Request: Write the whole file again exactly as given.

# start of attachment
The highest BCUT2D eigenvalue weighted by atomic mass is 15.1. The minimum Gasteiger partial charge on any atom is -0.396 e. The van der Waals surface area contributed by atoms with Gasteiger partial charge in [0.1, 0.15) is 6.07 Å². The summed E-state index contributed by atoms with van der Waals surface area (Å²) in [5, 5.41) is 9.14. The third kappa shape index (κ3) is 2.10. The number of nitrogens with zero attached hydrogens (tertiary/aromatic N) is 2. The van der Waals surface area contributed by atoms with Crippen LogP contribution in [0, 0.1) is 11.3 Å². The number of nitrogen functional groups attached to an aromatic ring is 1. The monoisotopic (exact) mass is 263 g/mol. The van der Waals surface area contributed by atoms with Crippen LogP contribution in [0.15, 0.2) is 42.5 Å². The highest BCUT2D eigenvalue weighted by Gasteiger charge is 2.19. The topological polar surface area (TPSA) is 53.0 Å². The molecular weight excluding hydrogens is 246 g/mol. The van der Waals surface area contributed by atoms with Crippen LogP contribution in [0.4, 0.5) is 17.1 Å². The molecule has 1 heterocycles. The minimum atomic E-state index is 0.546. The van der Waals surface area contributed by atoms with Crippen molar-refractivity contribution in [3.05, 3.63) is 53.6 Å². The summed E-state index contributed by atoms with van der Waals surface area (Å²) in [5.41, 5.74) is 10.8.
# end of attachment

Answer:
The highest BCUT2D eigenvalue weighted by atomic mass is 15.1. The minimum Gasteiger partial charge on any atom is -0.396 e. The van der Waals surface area contributed by atoms with Gasteiger partial charge in [0.1, 0.15) is 6.07 Å². The summed E-state index contributed by atoms with van der Waals surface area (Å²) in [5, 5.41) is 9.14. The third kappa shape index (κ3) is 2.10. The number of nitrogens with zero attached hydrogens (tertiary/aromatic N) is 2. The van der Waals surface area contributed by atoms with Crippen LogP contribution in [0, 0.1) is 11.3 Å². The number of nitrogen functional groups attached to an aromatic ring is 1. The monoisotopic (exact) mass is 263 g/mol. The van der Waals surface area contributed by atoms with Crippen LogP contribution in [0.15, 0.2) is 42.5 Å². The highest BCUT2D eigenvalue weighted by Gasteiger charge is 2.19. The topological polar surface area (TPSA) is 53.0 Å². The molecular weight excluding hydrogens is 246 g/mol. The van der Waals surface area contributed by atoms with Crippen LogP contribution in [0.4, 0.5) is 17.1 Å². The molecule has 1 heterocycles. The minimum atomic E-state index is 0.546. The van der Waals surface area contributed by atoms with Crippen molar-refractivity contribution in [3.05, 3.63) is 53.6 Å². The summed E-state index contributed by atoms with van der Waals surface area (Å²) in [5.41, 5.74) is 10.8.